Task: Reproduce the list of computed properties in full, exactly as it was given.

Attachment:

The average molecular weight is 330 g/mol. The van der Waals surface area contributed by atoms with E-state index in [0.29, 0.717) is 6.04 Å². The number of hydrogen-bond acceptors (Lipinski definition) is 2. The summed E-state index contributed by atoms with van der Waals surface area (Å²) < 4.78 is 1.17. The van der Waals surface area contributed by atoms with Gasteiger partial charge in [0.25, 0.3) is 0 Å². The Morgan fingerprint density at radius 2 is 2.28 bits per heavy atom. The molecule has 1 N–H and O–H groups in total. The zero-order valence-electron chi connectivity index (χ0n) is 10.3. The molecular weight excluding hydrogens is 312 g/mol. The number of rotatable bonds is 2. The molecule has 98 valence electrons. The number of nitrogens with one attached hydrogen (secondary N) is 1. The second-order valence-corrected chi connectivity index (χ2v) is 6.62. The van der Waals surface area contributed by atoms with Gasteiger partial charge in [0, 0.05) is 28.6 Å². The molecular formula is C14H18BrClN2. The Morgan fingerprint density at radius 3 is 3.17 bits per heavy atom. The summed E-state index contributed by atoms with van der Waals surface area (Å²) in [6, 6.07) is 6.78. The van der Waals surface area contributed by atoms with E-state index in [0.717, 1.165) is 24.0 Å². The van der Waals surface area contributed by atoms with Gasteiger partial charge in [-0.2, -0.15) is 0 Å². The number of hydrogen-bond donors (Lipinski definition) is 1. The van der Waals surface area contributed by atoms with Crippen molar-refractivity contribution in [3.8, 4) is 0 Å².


The average molecular weight is 330 g/mol. The van der Waals surface area contributed by atoms with E-state index in [0.29, 0.717) is 6.04 Å². The number of hydrogen-bond acceptors (Lipinski definition) is 2. The summed E-state index contributed by atoms with van der Waals surface area (Å²) < 4.78 is 1.17. The van der Waals surface area contributed by atoms with Gasteiger partial charge in [0.25, 0.3) is 0 Å². The Morgan fingerprint density at radius 2 is 2.28 bits per heavy atom. The molecule has 1 N–H and O–H groups in total. The zero-order valence-electron chi connectivity index (χ0n) is 10.3. The molecular weight excluding hydrogens is 312 g/mol. The number of rotatable bonds is 2. The molecule has 98 valence electrons. The number of nitrogens with one attached hydrogen (secondary N) is 1. The second-order valence-corrected chi connectivity index (χ2v) is 6.62. The van der Waals surface area contributed by atoms with Gasteiger partial charge in [0, 0.05) is 28.6 Å². The molecular formula is C14H18BrClN2. The Morgan fingerprint density at radius 3 is 3.17 bits per heavy atom. The summed E-state index contributed by atoms with van der Waals surface area (Å²) in [6, 6.07) is 6.78. The van der Waals surface area contributed by atoms with E-state index in [0.717, 1.165) is 24.0 Å². The van der Waals surface area contributed by atoms with Gasteiger partial charge in [-0.2, -0.15) is 0 Å². The number of hydrogen-bond donors (Lipinski definition) is 1. The van der Waals surface area contributed by atoms with Crippen molar-refractivity contribution in [3.8, 4) is 0 Å².